Patent and Invention Help Forum

Low production strategy

Ken

Low production strategy
« on: January 08, 2014, 07:31:10 PM »
Has anybody (reading this) benefitted from using any of the low-volume injection molding services? I wonder what's the best way to take advantage of them. How do you strategize for your marketing, quality control, and most important of all, PROFIT?

For example, my product can be made mostly of plastic. There's a metal hardware piece and some LED electronics. But not counting the electronics, the total estimates for low-volume runs come to 14k for 20 units, 18k for 200 units, 55k for 2000. Ouch!

And these are not even "mass production" quality either. They require special tweaking to the CAD models because of their versatile molding machines. So surface textures, colors, and certain forms are very slightly off. There are limitations on what you can produce.

Then if you look at my invention, it looks like it can be made in China for under $10 and retail for under $30!

Do the math. What's a good strategy for profit?

Brad

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Re: Low production strategy
« Reply #1 on: January 09, 2014, 04:46:15 PM »
Why is the price so high?  Is it because it costs a lot to get the mold made so the first piece is essentially $13,000 and each piece after is very cheap?

 
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Ken

Re: Low production strategy
« Reply #2 on: January 11, 2014, 08:39:14 PM »
That's one way of looking at it. But the mold cannot be used later in any regular factory.

It sucks. Unless I'm missing something.

Re: Low production strategy
« Reply #3 on: January 15, 2014, 04:44:06 AM »
Haha yeah, manufacturing...This is probably the most annoying process of running a business.

The pricing you mentioned doesn't surprise me. $700 each if you order 20, $90 each if you order 200, and $27.50 each if you order 2000. I think you guys are right about the mold being costly, but something I know (as a research scientist, nothing to do with business) is that when you order something to be manufactured, its always much cheaper if you order a lot than to order a small quantity.

The reason isn't (wasn't) the mold, though. The reason is because the factory had to stop production of whatever they were making, set the machinery up for your item, and produce it. (Only to deal with the hassle of changing it again when your order is complete.) Since setting up the machinery/stopping other production costs them money, they charge you a lot for small quantities, which is why its better to order in bulk. (And what would happen for scientists that needed a certain item is a bunch of these scientists would get together, buy something in bulk, and split the cost of the item being produced; since no one ever really needed a lot. Of course, you don't have the luxury of splitting the cost with anyone since its just your item...)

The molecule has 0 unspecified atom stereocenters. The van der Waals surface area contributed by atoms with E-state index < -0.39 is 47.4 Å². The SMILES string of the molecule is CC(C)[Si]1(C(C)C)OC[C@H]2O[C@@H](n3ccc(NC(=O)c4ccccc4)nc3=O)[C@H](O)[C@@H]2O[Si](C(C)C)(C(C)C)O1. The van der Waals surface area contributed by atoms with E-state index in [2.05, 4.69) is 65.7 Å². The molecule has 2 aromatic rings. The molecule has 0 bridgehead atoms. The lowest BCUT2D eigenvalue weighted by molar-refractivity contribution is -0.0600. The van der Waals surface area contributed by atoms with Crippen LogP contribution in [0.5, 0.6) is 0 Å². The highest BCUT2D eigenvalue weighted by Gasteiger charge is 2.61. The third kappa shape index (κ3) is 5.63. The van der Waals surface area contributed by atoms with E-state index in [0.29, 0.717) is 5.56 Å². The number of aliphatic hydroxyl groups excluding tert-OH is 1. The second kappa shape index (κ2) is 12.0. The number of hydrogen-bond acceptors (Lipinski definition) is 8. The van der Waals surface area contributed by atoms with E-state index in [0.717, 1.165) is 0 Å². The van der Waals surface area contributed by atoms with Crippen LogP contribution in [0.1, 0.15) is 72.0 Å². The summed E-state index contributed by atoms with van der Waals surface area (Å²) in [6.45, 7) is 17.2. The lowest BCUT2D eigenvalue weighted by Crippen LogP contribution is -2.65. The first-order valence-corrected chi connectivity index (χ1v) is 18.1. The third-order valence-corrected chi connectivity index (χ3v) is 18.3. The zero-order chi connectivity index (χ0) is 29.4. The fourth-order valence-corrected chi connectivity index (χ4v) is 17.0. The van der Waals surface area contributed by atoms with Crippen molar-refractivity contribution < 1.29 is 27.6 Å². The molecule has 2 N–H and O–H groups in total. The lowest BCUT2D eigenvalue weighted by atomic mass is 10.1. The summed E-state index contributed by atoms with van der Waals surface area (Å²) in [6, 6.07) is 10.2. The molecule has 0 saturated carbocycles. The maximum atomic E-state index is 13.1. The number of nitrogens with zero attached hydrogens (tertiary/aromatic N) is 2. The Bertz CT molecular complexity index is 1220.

Anywayyy. It's hard to really decide what you should do. Obviously the optimal thing would be to order 2000 for the best price, but the problems are:
1. Will the product sell well enough that its worth it? (And not necessarily that you'll sell all 2000...but if you think you can sell 60 (aka 3 sets of 20), then you might as well pay the extra and keep the inventory. (As opposed to ordering whenever you need it.)
2. Price point is something to consider. You can't really take a loss on selling your item, but you want decent enough margins.
3. Can you afford the mass order?

So yeah, it depends on your current publicity/how well you're going to sell. Of course mass ordering is best if you can afford it (assuming it'll sell eventually!)
« Last Edit: January 15, 2014, 04:46:47 AM by Blueobelisk »

Glen

Re: Low production strategy
« Reply #4 on: February 11, 2014, 12:05:11 PM »
Consider having the short run 3D printed as prototypes, maybe 20 units. Cost will still be high per unit, but no tooling fee. Use the money you save on tooling to hire a marketing firm to promote your prototypes to potential buyers. This might mean displaying your product at the appropriate trade show and twisting the arms of some distributors. When you have some orders in place (like 10,000 units), now any venture capitalist should be glad to float you the buckage to get that first order in and out the door to make a quick dollar (or $10k). Now you've got the tooling, and future orders, even 2,000 pcs, will cost less than the original quote, and you're off to the races. Good luck.